Contributing writer Sarah Blackwell makes the case that future Christians will point to the names of our colleagues and friends as those who first navigated the waters of leading a church and serving as a wife or mothering a family at the same time.
Middle Collegiate, on Manhattan’s Lower East Side, is one of four Collegiate Churches of New York that sprung from a Reformed Church congregation in New Amsterdam founded in 1628, and they are considered the oldest continuous Protestant congregations in the Americas.
In this edition of A Public Witness, we explore some of the complexities that have emerged from the fire that gutted Middle Collegiate Church. To what degree should historic preservation laws limit what churches can do with their buildings?
David Hollinger, an emeritus history professor at the University of California, Berkeley, about his new book Christianity's American Fate: How Religion Became More Conservative and Society More Secular. He also discusses why evangelicals grew in the 20th century, what Donald Trump reveals, and a better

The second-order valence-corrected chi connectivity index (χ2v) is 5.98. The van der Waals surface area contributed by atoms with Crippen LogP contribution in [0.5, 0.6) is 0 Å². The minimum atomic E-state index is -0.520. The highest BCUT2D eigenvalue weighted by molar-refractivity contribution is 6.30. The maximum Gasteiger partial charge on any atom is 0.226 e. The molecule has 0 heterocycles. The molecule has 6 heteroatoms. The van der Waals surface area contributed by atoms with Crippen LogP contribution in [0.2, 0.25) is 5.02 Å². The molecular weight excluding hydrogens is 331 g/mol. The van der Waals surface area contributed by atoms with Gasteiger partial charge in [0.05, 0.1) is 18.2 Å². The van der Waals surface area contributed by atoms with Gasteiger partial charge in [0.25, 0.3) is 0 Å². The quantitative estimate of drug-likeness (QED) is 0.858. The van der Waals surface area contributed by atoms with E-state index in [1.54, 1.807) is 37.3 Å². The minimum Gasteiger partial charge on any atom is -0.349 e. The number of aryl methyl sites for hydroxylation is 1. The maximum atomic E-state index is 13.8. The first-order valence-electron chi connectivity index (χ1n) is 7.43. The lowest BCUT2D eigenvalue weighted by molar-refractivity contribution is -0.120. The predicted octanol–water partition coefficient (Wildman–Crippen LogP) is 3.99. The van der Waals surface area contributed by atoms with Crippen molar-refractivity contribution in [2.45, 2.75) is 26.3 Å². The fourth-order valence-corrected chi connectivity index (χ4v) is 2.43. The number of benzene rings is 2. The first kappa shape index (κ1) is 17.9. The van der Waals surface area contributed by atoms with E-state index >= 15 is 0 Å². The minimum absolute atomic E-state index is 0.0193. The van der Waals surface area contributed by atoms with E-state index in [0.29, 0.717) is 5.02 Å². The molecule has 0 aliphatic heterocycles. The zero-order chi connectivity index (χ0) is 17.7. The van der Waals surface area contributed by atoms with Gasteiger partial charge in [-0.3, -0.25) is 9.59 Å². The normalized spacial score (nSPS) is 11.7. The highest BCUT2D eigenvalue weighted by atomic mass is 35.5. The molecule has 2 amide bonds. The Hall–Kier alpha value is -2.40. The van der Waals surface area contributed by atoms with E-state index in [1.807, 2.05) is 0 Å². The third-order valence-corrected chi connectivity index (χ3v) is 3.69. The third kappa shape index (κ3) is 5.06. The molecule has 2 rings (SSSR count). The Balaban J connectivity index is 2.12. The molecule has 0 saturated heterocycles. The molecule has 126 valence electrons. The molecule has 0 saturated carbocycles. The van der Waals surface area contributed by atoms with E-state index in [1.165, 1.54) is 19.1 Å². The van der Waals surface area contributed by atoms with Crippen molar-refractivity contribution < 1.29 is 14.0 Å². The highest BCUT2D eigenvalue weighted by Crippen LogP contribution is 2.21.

We review a book each month at A Public Witness and for this installment, Beau Underwood examines and recommends Beth Allison Barr's The Making of Biblical Womanhood: How the Subjugation of Women Became Gospel Truth. He also discusses some of the strong reaction to
While many times it takes an anniversary, birth, or calamity to inspire gathering and preserving history, there is no best time – though there are a lot of worst times. Your history is continually subject to disaster, decay, death, dementia, or drive failure.
During the 1918 influenza pandemic in Birmingham, churches were closed. The Birmingham News offered to print sermons, service outlines, scriptures and announcements sent in by various clergy to help people worship at home.
Sometime in the late second century A.D., Christians in the city of Rome organized a collection to send to the followers of Jesus in the city of Corinth. Scholars are not sure why. At a time when countries across the globe are struggling to fight the
New research recently unveiled in Rome suggests women had a greater role in the early church's ministries and liturgies than previously thought and were present at church altars as deacons, priests and even bishops.
To understand what the first followers of Jesus believed about what happens after death, we need to read the New Testament in its own world — the world of Jewish hope, of Roman imperialism and of Greek thought.